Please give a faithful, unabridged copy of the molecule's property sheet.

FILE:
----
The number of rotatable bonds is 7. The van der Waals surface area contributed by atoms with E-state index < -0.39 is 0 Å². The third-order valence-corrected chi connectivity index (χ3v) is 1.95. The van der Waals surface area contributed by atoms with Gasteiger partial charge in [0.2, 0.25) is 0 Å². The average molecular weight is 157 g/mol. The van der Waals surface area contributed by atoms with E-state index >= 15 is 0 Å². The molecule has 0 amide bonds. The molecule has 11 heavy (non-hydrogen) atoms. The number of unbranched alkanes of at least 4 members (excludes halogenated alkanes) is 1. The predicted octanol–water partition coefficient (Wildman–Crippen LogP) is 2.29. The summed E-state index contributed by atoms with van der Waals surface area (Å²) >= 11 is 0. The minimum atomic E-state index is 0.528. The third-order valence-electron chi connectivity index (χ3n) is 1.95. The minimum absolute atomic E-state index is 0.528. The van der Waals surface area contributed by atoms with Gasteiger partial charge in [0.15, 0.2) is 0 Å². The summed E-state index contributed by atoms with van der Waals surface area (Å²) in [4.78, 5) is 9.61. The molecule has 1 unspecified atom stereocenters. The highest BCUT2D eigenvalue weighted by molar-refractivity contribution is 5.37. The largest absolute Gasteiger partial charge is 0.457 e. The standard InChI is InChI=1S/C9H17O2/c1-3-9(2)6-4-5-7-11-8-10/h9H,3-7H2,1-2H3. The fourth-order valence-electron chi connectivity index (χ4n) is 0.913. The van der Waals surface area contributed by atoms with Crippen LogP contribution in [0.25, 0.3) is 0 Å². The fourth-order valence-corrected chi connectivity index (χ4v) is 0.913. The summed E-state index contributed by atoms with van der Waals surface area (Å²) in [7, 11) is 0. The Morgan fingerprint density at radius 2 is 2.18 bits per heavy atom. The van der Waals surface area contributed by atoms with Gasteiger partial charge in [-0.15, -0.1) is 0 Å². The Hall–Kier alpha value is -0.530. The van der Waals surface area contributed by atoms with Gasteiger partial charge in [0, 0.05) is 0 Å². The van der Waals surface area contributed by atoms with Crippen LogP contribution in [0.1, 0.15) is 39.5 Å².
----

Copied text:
The number of rotatable bonds is 7. The van der Waals surface area contributed by atoms with E-state index < -0.39 is 0 Å². The third-order valence-corrected chi connectivity index (χ3v) is 1.95. The van der Waals surface area contributed by atoms with Gasteiger partial charge in [0.2, 0.25) is 0 Å². The average molecular weight is 157 g/mol. The van der Waals surface area contributed by atoms with E-state index >= 15 is 0 Å². The molecule has 0 amide bonds. The molecule has 11 heavy (non-hydrogen) atoms. The number of unbranched alkanes of at least 4 members (excludes halogenated alkanes) is 1. The predicted octanol–water partition coefficient (Wildman–Crippen LogP) is 2.29. The summed E-state index contributed by atoms with van der Waals surface area (Å²) >= 11 is 0. The minimum atomic E-state index is 0.528. The third-order valence-electron chi connectivity index (χ3n) is 1.95. The minimum absolute atomic E-state index is 0.528. The van der Waals surface area contributed by atoms with Gasteiger partial charge in [0.15, 0.2) is 0 Å². The summed E-state index contributed by atoms with van der Waals surface area (Å²) in [4.78, 5) is 9.61. The molecule has 1 unspecified atom stereocenters. The highest BCUT2D eigenvalue weighted by molar-refractivity contribution is 5.37. The largest absolute Gasteiger partial charge is 0.457 e. The standard InChI is InChI=1S/C9H17O2/c1-3-9(2)6-4-5-7-11-8-10/h9H,3-7H2,1-2H3. The fourth-order valence-electron chi connectivity index (χ4n) is 0.913. The van der Waals surface area contributed by atoms with Crippen LogP contribution in [0.25, 0.3) is 0 Å². The fourth-order valence-corrected chi connectivity index (χ4v) is 0.913. The summed E-state index contributed by atoms with van der Waals surface area (Å²) in [7, 11) is 0. The Morgan fingerprint density at radius 2 is 2.18 bits per heavy atom. The van der Waals surface area contributed by atoms with Gasteiger partial charge in [-0.15, -0.1) is 0 Å². The Hall–Kier alpha value is -0.530. The van der Waals surface area contributed by atoms with Gasteiger partial charge in [0, 0.05) is 0 Å². The van der Waals surface area contributed by atoms with Crippen LogP contribution in [0.1, 0.15) is 39.5 Å².